Speaking last week, Laurent Pillet, Managing Director for Pernod Ricard UK told Digiday, “Amazon is a platform for both sales and advertising for Pernod Ricard,” and an effective one, too.
“Over the last year we’ve dramatically increased the amount of media we buy on Amazon. On top of the media we buy, we’re also looking to sell more on Amazon. In 2017, our sales on Amazon grew by 100% and we’re now the second largest spirits provider for the site, with a market share of 10%. That’s far more than we have in traditional markets.”
Though Pillet avoided explaining which specific ad products his company was spending on, he said its combined package had been “very effective” as a platform. Amazon remains a relatively small, young player in its ad space, but its advantages are obvious. When a customer sees an ad and then buys it, Amazon knows that there’s a real person behind the profile and whether real money has been spent.
Brands are taking note. In July, CFO Brian Oslovsky, told analysts that the advertising program is “now a billion-dollar business for us and growing very quickly”. Its fastest growing segment, growing at 139% in the first quarter of 2018, the ad business has remained measured in its approach with a conservative ad load, however.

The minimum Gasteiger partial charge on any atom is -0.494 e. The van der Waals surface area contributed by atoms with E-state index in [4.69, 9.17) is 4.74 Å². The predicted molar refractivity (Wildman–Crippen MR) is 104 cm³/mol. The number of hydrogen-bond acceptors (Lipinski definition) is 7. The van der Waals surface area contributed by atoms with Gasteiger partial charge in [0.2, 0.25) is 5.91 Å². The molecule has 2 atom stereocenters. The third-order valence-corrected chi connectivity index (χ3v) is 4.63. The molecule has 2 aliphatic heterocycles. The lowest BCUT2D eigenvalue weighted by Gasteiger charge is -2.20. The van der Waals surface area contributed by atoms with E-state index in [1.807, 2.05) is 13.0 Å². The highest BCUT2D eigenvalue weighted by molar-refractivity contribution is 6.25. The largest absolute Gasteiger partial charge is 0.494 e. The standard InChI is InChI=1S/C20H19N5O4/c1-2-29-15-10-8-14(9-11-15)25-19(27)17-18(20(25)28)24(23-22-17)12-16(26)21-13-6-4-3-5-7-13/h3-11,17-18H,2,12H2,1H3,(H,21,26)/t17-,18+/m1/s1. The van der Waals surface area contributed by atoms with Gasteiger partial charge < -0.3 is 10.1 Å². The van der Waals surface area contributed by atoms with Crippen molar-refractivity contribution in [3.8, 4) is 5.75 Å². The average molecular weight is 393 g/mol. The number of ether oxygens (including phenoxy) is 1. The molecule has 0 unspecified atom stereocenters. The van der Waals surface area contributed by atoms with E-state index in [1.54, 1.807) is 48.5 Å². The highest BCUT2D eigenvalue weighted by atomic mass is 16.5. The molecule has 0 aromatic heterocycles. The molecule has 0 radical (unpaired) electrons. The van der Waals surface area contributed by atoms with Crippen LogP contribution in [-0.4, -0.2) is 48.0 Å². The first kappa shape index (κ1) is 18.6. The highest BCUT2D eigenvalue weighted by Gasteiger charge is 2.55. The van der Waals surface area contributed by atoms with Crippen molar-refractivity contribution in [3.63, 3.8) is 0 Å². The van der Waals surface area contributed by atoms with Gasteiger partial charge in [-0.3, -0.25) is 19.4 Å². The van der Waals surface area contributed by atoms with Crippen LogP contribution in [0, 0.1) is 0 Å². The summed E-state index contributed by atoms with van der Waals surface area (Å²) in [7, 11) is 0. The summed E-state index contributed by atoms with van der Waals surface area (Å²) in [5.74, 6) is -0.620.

Elsewhere, Pernod Ricard UK is examining further developments in its media strategy. First, through in-housing, the company says it saved €60m in the first half of 2017, notably by becoming less reliant on agencies for programmatic buying.
CEO Alexandre Ricard asked, if the expertise is out there, “why pay commission?”, in comments reported by the Drum. “We can do it ourselves. Not only is it less expensive but it’s more efficient because we know what to target, how and when”. What he is willing to pay for is “creative, disruptive ideas”.
The meaning for agencies, meanwhile, is unclear. Ricard said his expectations of media agencies were shifting to providing value through “disruptive creativity.” Naturally, business values creativity in principle, but agencies have ongoing struggles to bill for this kind of skill. For more on this, read WARC’s in-depth report: How agencies can become more useful.
Sourced from Digiday, The Drum, WARC